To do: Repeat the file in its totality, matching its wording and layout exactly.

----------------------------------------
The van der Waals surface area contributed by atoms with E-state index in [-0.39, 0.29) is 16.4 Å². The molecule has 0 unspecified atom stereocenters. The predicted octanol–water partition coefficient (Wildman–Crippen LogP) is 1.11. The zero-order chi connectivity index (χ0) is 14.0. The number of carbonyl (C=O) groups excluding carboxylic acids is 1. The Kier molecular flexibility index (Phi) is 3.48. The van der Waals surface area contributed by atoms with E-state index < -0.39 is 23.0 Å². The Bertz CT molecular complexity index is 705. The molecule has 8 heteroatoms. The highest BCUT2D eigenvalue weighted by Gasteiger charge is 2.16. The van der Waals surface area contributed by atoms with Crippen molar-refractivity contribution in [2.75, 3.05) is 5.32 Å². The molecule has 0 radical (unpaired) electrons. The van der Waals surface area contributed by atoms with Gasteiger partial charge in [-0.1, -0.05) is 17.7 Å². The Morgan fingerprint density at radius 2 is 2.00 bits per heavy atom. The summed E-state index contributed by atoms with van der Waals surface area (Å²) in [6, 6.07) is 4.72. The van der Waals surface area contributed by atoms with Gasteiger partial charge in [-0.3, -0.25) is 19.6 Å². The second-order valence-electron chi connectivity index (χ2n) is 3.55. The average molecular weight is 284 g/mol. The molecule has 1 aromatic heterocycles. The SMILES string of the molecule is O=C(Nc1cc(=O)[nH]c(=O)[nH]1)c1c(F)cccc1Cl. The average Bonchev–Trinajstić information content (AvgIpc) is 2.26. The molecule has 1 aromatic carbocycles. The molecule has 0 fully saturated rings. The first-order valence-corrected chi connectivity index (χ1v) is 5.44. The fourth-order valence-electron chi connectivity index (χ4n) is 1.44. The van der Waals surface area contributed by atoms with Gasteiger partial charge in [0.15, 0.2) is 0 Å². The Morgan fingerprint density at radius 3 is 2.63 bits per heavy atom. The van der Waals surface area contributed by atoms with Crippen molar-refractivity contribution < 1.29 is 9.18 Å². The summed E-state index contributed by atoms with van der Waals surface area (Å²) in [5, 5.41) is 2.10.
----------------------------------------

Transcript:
The van der Waals surface area contributed by atoms with E-state index in [-0.39, 0.29) is 16.4 Å². The molecule has 0 unspecified atom stereocenters. The predicted octanol–water partition coefficient (Wildman–Crippen LogP) is 1.11. The zero-order chi connectivity index (χ0) is 14.0. The number of carbonyl (C=O) groups excluding carboxylic acids is 1. The Kier molecular flexibility index (Phi) is 3.48. The van der Waals surface area contributed by atoms with E-state index < -0.39 is 23.0 Å². The Bertz CT molecular complexity index is 705. The molecule has 8 heteroatoms. The highest BCUT2D eigenvalue weighted by Gasteiger charge is 2.16. The van der Waals surface area contributed by atoms with Crippen molar-refractivity contribution in [2.75, 3.05) is 5.32 Å². The molecule has 0 radical (unpaired) electrons. The van der Waals surface area contributed by atoms with Gasteiger partial charge in [-0.1, -0.05) is 17.7 Å². The Morgan fingerprint density at radius 2 is 2.00 bits per heavy atom. The summed E-state index contributed by atoms with van der Waals surface area (Å²) in [6, 6.07) is 4.72. The van der Waals surface area contributed by atoms with Gasteiger partial charge in [-0.3, -0.25) is 19.6 Å². The second-order valence-electron chi connectivity index (χ2n) is 3.55. The average molecular weight is 284 g/mol. The molecule has 1 aromatic heterocycles. The SMILES string of the molecule is O=C(Nc1cc(=O)[nH]c(=O)[nH]1)c1c(F)cccc1Cl. The average Bonchev–Trinajstić information content (AvgIpc) is 2.26. The molecule has 1 aromatic carbocycles. The molecule has 0 fully saturated rings. The first-order valence-corrected chi connectivity index (χ1v) is 5.44. The fourth-order valence-electron chi connectivity index (χ4n) is 1.44. The van der Waals surface area contributed by atoms with Gasteiger partial charge in [0.15, 0.2) is 0 Å². The Morgan fingerprint density at radius 3 is 2.63 bits per heavy atom. The van der Waals surface area contributed by atoms with Crippen molar-refractivity contribution < 1.29 is 9.18 Å². The summed E-state index contributed by atoms with van der Waals surface area (Å²) in [5, 5.41) is 2.10.